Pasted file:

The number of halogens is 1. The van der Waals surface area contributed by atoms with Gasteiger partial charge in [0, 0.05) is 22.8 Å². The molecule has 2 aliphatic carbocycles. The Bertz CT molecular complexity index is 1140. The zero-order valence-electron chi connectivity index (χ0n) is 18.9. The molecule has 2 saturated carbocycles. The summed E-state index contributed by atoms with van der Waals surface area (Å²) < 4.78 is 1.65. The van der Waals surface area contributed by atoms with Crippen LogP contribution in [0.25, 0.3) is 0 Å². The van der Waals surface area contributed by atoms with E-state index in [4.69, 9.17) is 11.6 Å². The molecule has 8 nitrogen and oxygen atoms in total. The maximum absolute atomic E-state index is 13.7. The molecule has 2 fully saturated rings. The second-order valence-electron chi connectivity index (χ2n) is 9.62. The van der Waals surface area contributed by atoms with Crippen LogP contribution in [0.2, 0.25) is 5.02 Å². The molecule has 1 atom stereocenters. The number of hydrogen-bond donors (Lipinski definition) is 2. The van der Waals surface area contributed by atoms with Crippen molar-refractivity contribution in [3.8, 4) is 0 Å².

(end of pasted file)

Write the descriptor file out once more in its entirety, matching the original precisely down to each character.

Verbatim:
The number of halogens is 1. The van der Waals surface area contributed by atoms with Gasteiger partial charge in [0, 0.05) is 22.8 Å². The molecule has 2 aliphatic carbocycles. The Bertz CT molecular complexity index is 1140. The zero-order valence-electron chi connectivity index (χ0n) is 18.9. The molecule has 2 saturated carbocycles. The summed E-state index contributed by atoms with van der Waals surface area (Å²) < 4.78 is 1.65. The van der Waals surface area contributed by atoms with Crippen LogP contribution in [0.25, 0.3) is 0 Å². The van der Waals surface area contributed by atoms with E-state index in [4.69, 9.17) is 11.6 Å². The molecule has 8 nitrogen and oxygen atoms in total. The maximum absolute atomic E-state index is 13.7. The molecule has 2 fully saturated rings. The second-order valence-electron chi connectivity index (χ2n) is 9.62. The van der Waals surface area contributed by atoms with Crippen LogP contribution in [0.2, 0.25) is 5.02 Å². The molecule has 1 atom stereocenters. The number of hydrogen-bond donors (Lipinski definition) is 2. The van der Waals surface area contributed by atoms with Crippen molar-refractivity contribution in [3.8, 4) is 0 Å².